Contributor/ Imran Hussain
Best Known For
Simply by being ‘Chiltern Firehouse’, US hotelier Andre Balazs’ first foray across the pond, means that it was always set to become established quickly. This is a hotel by the man that gave you Chateau Marmont in Los Angeles, The Mercer in New York and Sunset Beach, Shelter Island. Back in 2014 when the restaurant first opened it had a constant presence in all the right papers and pages. In large part for the crowd it attracted and probably those crabbed stuffed donuts.
The Good Stuff
The design is a collaboration between Studio KO and Balazs’ own team. It evokes a sense of nostalgia with its Anglo-American vintage glamour and balances this against maximalist disciplines exceptionally well. I couldn’t help but picture Jimi along with other rock and roll legends walking the halls – had it been for the right time or place. The building’s striking Gothic architecture, formerly a fire-station, is perhaps one of the most beautiful in Marylebone. The ground floor houses a courtyard, a restored and enhanced shed style lounge bar and the handsome restaurant. Chef Nuno Mendes, previously of Viajantes at The Town Hall Hotel and El Bulli, oversees all the food and the room service breakfast menu starts from 2am, enough said there.
If you don’t feel like the pomp and ceremony of the main areas, take a stroll through the bathroom’s back door and you’ll soon find yourself in the underground terrace. Serving in part as a smoking den, it is a cosy and totally out of the way space, both well-considered and concealed.
The bedrooms are best described as a delight, with everything in just the right place. The design is immersive, but without labouring the point. It isn’t that you notice anything particular, but the fact you don’t is what makes it perfect. The whole room just feels considered and extremely in tune with the building’s era. The minibar nails its colours to the mast and delivers, pre-mixed cocktails including a Negroni, Vesper and yes and amongst others an Old Fashioned too – devilish treats as standard. The bathrooms are what you’d want to wake up to every morning, and whilst some might argue that familiarity breeds contempt, contempt for a bathroom like this is actually a contempt for life.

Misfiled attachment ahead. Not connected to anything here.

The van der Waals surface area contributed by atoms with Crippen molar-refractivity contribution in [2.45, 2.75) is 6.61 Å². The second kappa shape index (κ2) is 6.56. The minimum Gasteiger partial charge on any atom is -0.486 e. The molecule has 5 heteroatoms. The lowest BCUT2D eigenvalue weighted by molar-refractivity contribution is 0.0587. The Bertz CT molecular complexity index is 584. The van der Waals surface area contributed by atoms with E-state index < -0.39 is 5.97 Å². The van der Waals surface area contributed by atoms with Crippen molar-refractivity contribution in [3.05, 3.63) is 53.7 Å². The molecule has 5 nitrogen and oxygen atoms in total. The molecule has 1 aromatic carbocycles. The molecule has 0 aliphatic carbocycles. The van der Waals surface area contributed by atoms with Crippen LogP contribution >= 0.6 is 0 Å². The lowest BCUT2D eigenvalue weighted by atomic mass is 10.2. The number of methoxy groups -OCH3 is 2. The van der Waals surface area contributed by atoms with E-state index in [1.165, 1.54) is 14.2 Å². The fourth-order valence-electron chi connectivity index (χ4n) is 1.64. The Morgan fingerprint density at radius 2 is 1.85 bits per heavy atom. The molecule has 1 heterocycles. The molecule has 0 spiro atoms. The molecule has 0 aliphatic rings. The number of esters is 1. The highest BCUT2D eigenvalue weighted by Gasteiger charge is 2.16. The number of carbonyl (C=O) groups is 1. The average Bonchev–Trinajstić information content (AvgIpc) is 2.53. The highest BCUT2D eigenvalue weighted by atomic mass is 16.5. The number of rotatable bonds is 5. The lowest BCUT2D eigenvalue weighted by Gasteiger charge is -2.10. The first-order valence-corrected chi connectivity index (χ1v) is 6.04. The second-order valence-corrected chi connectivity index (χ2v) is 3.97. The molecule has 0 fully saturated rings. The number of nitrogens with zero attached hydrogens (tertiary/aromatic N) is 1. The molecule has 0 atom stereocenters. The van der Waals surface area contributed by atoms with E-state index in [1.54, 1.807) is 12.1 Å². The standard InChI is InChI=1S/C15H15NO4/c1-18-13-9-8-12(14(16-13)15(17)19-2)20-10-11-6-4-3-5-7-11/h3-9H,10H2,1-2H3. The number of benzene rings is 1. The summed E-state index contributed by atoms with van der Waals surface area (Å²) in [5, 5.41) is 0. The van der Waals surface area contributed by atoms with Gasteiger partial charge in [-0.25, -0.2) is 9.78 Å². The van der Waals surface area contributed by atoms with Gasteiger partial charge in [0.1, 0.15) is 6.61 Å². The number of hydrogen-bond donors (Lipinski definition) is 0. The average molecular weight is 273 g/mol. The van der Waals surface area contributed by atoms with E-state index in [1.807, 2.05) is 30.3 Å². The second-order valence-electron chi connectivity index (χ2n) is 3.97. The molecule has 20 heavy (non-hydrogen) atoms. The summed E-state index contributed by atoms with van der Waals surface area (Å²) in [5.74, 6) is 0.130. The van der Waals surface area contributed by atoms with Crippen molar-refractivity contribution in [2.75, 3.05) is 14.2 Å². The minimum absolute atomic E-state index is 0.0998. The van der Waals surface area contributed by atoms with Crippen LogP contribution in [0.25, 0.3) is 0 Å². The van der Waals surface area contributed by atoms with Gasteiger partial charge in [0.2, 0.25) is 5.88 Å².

You can’t help but wonder what secrets the corridors and staff have kept over the few years it has been open. That vibe is largely created by the sincere team who serve up that air of ‘anything goes’ and ‘nothing is a bother’ ethos – in other words real hospitality. The name ‘Chiltern Firehouse’ itself has been so publicised over the years and given the riotous press it has received it can be polarising.
Inside the hotel – 9/10
There’s no spa treatments, dips in the pool or afternoon teas here – but that’s not the reason you go to the Firehouse. And all of that kind of patters away when you go upstairs at the Firehouse, because there is something in the air that invites you to, as my partner put it, “leave the real world behind”. And to be honest, she hit the nail on the head, creating that intangible but palpable privilege is a tough task and that’s perhaps what Balazs and company do best.
Outside the hotel – 9/10
You’re in the heart of Marylebone on a discreet street that time might’ve forgotten had it not been for the Firehouse. Chiltern Street is a rare treat for Londoners and visitors alike, located off the main drag of Marylebone High Street, but still well within the boundaries of the village of Marylebone. Ultimately it is these intimate parts of a city like London that get better with every visit.